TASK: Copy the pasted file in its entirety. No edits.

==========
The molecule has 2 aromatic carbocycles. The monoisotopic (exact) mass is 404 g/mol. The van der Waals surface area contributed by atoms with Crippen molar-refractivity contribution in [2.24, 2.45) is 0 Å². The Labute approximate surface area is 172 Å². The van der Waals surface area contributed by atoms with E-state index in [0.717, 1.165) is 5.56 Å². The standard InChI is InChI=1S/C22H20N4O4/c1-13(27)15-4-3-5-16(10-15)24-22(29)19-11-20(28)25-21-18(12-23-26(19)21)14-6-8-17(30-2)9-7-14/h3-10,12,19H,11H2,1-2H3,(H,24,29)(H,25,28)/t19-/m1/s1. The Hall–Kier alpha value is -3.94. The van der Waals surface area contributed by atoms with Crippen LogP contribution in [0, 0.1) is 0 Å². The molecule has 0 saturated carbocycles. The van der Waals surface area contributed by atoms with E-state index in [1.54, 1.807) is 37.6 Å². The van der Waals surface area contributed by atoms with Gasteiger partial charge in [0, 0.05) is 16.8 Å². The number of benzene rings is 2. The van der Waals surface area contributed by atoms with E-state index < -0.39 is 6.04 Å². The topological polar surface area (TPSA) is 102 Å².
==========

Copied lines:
The molecule has 2 aromatic carbocycles. The monoisotopic (exact) mass is 404 g/mol. The van der Waals surface area contributed by atoms with Crippen molar-refractivity contribution in [2.24, 2.45) is 0 Å². The Labute approximate surface area is 172 Å². The van der Waals surface area contributed by atoms with E-state index in [0.717, 1.165) is 5.56 Å². The standard InChI is InChI=1S/C22H20N4O4/c1-13(27)15-4-3-5-16(10-15)24-22(29)19-11-20(28)25-21-18(12-23-26(19)21)14-6-8-17(30-2)9-7-14/h3-10,12,19H,11H2,1-2H3,(H,24,29)(H,25,28)/t19-/m1/s1. The Hall–Kier alpha value is -3.94. The van der Waals surface area contributed by atoms with Crippen LogP contribution in [0, 0.1) is 0 Å². The molecule has 0 saturated carbocycles. The van der Waals surface area contributed by atoms with E-state index in [1.54, 1.807) is 37.6 Å². The van der Waals surface area contributed by atoms with Gasteiger partial charge in [0, 0.05) is 16.8 Å². The number of benzene rings is 2. The van der Waals surface area contributed by atoms with E-state index < -0.39 is 6.04 Å². The topological polar surface area (TPSA) is 102 Å².